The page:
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  #1  
Old 09-10-2018, 7:02 PM
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Default Very minor stock repair - how to go about it

I'm hoping this one will be fairly straightforward. I know a number of y'all will likely tell me to just leave it as-is, it's really not a big deal. I know it isn't, but it's something that really aggravates my OCD at the most random of times.
It woke me up in the middle of the night nagging at me last night, which is why I've decided to do something about it.

https://imgur.com/a/q490Oj2

It's a really minor ding in the stock, in the ball of a Yugo 98/48's pseudo pistol grip (tl;dr a captured/abandoned and repurposed K98) I wasn't present when it happened, I loaned the rifle to a family member, and she returned it to me with this new ding. Unfortunately, it's actual material missing, so it's not something that I'll be able to use steam/heat to draw out.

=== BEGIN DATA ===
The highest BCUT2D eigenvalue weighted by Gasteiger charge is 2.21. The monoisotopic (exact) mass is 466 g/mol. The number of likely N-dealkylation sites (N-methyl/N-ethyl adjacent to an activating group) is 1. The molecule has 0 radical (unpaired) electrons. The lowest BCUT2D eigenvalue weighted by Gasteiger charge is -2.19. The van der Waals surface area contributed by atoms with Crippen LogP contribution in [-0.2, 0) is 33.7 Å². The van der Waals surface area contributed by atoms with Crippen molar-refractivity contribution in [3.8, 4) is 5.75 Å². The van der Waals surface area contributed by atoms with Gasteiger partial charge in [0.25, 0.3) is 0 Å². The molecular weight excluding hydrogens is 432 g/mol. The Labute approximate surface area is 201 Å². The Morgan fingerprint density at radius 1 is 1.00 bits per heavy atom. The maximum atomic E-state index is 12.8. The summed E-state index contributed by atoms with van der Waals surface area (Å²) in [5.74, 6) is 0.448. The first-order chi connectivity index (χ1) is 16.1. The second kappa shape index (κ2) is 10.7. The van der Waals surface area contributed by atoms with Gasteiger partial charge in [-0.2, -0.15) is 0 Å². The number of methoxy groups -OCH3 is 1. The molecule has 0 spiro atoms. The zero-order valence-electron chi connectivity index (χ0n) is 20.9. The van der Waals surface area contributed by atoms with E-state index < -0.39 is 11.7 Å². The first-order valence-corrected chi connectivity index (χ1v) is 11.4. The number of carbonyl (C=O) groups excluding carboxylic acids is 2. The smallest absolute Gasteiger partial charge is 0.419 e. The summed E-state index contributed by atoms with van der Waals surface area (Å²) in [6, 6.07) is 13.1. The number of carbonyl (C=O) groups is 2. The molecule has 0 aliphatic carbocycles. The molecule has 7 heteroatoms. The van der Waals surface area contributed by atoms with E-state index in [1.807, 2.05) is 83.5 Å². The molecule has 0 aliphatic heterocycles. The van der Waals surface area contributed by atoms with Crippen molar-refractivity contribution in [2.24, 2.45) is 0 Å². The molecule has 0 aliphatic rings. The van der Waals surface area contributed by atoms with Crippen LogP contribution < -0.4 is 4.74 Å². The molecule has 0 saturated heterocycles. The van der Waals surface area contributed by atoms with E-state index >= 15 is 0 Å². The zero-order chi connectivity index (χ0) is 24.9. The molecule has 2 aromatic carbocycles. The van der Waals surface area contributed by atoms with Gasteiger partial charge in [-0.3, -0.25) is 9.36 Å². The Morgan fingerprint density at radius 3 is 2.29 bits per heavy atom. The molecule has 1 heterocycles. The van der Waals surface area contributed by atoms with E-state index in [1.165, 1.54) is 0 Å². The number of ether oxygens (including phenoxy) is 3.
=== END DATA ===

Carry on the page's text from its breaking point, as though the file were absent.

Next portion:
What I've come here to ask for is suggestions on the best way to go about filling and best color-matching whatever I might repair it with. I've searched through Google, but not been super happy with what I've found. It's not a collectors piece, it's a shooter through and through, so it doesn't have to be perfectly matched/expertly repaired, I just want to put my OCD at ease with "close enough". I've considered replacing the stock as a whole (yes, it really bothers my OCD that much), but would prefer to seek cheaper alternatives first. Any help would be greatly appreciated!
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  #2  
Old 09-10-2018, 7:24 PM